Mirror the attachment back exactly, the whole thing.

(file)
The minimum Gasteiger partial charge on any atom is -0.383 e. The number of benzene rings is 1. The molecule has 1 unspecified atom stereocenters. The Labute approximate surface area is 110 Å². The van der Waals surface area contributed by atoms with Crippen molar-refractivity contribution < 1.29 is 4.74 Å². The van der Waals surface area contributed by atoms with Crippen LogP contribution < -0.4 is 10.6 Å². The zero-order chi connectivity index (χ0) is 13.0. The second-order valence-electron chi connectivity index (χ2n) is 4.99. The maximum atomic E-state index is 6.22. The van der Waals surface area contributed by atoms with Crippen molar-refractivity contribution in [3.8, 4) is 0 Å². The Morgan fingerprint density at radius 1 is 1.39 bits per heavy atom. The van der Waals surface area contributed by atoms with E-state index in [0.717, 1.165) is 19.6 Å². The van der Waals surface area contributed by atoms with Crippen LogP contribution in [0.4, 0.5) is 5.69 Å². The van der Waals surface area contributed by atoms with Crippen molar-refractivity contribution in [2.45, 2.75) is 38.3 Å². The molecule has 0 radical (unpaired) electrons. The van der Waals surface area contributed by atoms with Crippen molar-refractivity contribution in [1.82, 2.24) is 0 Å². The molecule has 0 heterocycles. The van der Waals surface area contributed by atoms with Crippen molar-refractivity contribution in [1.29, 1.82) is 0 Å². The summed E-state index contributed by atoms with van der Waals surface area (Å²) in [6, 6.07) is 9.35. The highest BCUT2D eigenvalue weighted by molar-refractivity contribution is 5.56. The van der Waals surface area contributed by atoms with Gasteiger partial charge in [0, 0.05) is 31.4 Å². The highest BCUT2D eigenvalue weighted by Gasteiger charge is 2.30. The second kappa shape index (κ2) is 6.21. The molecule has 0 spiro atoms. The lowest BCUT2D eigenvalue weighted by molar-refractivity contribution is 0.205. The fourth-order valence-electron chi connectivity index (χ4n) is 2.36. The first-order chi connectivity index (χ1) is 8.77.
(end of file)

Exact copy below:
The minimum Gasteiger partial charge on any atom is -0.383 e. The number of benzene rings is 1. The molecule has 1 unspecified atom stereocenters. The Labute approximate surface area is 110 Å². The van der Waals surface area contributed by atoms with Crippen molar-refractivity contribution < 1.29 is 4.74 Å². The van der Waals surface area contributed by atoms with Crippen LogP contribution < -0.4 is 10.6 Å². The zero-order chi connectivity index (χ0) is 13.0. The second-order valence-electron chi connectivity index (χ2n) is 4.99. The maximum atomic E-state index is 6.22. The van der Waals surface area contributed by atoms with Crippen molar-refractivity contribution in [3.8, 4) is 0 Å². The Morgan fingerprint density at radius 1 is 1.39 bits per heavy atom. The van der Waals surface area contributed by atoms with E-state index in [0.717, 1.165) is 19.6 Å². The van der Waals surface area contributed by atoms with Crippen LogP contribution in [0.4, 0.5) is 5.69 Å². The van der Waals surface area contributed by atoms with Crippen molar-refractivity contribution in [2.45, 2.75) is 38.3 Å². The molecule has 0 radical (unpaired) electrons. The van der Waals surface area contributed by atoms with Crippen molar-refractivity contribution in [1.82, 2.24) is 0 Å². The molecule has 0 heterocycles. The van der Waals surface area contributed by atoms with Crippen molar-refractivity contribution in [1.29, 1.82) is 0 Å². The summed E-state index contributed by atoms with van der Waals surface area (Å²) in [6, 6.07) is 9.35. The highest BCUT2D eigenvalue weighted by molar-refractivity contribution is 5.56. The van der Waals surface area contributed by atoms with Gasteiger partial charge in [0, 0.05) is 31.4 Å². The highest BCUT2D eigenvalue weighted by Gasteiger charge is 2.30. The second kappa shape index (κ2) is 6.21. The molecule has 0 spiro atoms. The lowest BCUT2D eigenvalue weighted by molar-refractivity contribution is 0.205. The fourth-order valence-electron chi connectivity index (χ4n) is 2.36. The first-order chi connectivity index (χ1) is 8.77.